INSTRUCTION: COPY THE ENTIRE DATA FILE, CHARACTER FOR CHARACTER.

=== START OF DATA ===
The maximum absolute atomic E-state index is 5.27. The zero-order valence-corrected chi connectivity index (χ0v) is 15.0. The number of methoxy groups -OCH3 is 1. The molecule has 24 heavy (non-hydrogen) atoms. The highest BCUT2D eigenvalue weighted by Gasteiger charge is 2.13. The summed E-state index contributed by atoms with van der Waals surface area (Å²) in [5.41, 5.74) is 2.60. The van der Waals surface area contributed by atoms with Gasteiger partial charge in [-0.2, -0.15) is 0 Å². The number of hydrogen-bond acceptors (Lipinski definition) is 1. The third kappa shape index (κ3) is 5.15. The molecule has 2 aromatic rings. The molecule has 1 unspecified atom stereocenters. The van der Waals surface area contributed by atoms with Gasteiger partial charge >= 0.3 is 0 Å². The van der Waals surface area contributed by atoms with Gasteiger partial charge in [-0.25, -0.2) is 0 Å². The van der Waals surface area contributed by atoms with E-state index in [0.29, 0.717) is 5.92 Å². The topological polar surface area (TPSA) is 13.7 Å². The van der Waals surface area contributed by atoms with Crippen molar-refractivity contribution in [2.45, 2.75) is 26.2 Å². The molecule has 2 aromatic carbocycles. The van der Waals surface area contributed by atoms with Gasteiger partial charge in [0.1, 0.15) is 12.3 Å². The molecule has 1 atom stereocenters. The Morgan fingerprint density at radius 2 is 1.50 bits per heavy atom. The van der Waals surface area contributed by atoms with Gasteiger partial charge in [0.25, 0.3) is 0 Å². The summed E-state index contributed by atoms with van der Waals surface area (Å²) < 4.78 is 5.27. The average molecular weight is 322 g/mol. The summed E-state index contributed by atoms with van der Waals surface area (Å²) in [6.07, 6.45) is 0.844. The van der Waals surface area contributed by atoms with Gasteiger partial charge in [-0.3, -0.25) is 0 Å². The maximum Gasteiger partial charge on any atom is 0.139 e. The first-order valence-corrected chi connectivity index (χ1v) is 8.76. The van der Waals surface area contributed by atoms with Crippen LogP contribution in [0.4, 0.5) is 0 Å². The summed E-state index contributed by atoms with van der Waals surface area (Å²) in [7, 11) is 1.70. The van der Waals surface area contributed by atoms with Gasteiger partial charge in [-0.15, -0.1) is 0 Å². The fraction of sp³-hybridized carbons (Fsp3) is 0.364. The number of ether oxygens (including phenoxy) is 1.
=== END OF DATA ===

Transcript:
The maximum absolute atomic E-state index is 5.27. The zero-order valence-corrected chi connectivity index (χ0v) is 15.0. The number of methoxy groups -OCH3 is 1. The molecule has 24 heavy (non-hydrogen) atoms. The highest BCUT2D eigenvalue weighted by Gasteiger charge is 2.13. The summed E-state index contributed by atoms with van der Waals surface area (Å²) in [5.41, 5.74) is 2.60. The van der Waals surface area contributed by atoms with Gasteiger partial charge in [-0.2, -0.15) is 0 Å². The number of hydrogen-bond acceptors (Lipinski definition) is 1. The third kappa shape index (κ3) is 5.15. The molecule has 2 aromatic rings. The molecule has 1 unspecified atom stereocenters. The van der Waals surface area contributed by atoms with Gasteiger partial charge >= 0.3 is 0 Å². The van der Waals surface area contributed by atoms with Gasteiger partial charge in [-0.25, -0.2) is 0 Å². The van der Waals surface area contributed by atoms with E-state index in [0.29, 0.717) is 5.92 Å². The topological polar surface area (TPSA) is 13.7 Å². The van der Waals surface area contributed by atoms with Crippen molar-refractivity contribution in [2.45, 2.75) is 26.2 Å². The molecule has 2 aromatic carbocycles. The van der Waals surface area contributed by atoms with Gasteiger partial charge in [0.1, 0.15) is 12.3 Å². The molecule has 1 atom stereocenters. The Morgan fingerprint density at radius 2 is 1.50 bits per heavy atom. The van der Waals surface area contributed by atoms with Gasteiger partial charge in [0.25, 0.3) is 0 Å². The summed E-state index contributed by atoms with van der Waals surface area (Å²) < 4.78 is 5.27. The average molecular weight is 322 g/mol. The summed E-state index contributed by atoms with van der Waals surface area (Å²) in [6.07, 6.45) is 0.844. The van der Waals surface area contributed by atoms with Gasteiger partial charge in [-0.3, -0.25) is 0 Å². The maximum Gasteiger partial charge on any atom is 0.139 e. The first-order valence-corrected chi connectivity index (χ1v) is 8.76. The van der Waals surface area contributed by atoms with Crippen LogP contribution in [0.4, 0.5) is 0 Å². The summed E-state index contributed by atoms with van der Waals surface area (Å²) in [7, 11) is 1.70. The van der Waals surface area contributed by atoms with Gasteiger partial charge in [-0.15, -0.1) is 0 Å². The fraction of sp³-hybridized carbons (Fsp3) is 0.364. The number of ether oxygens (including phenoxy) is 1.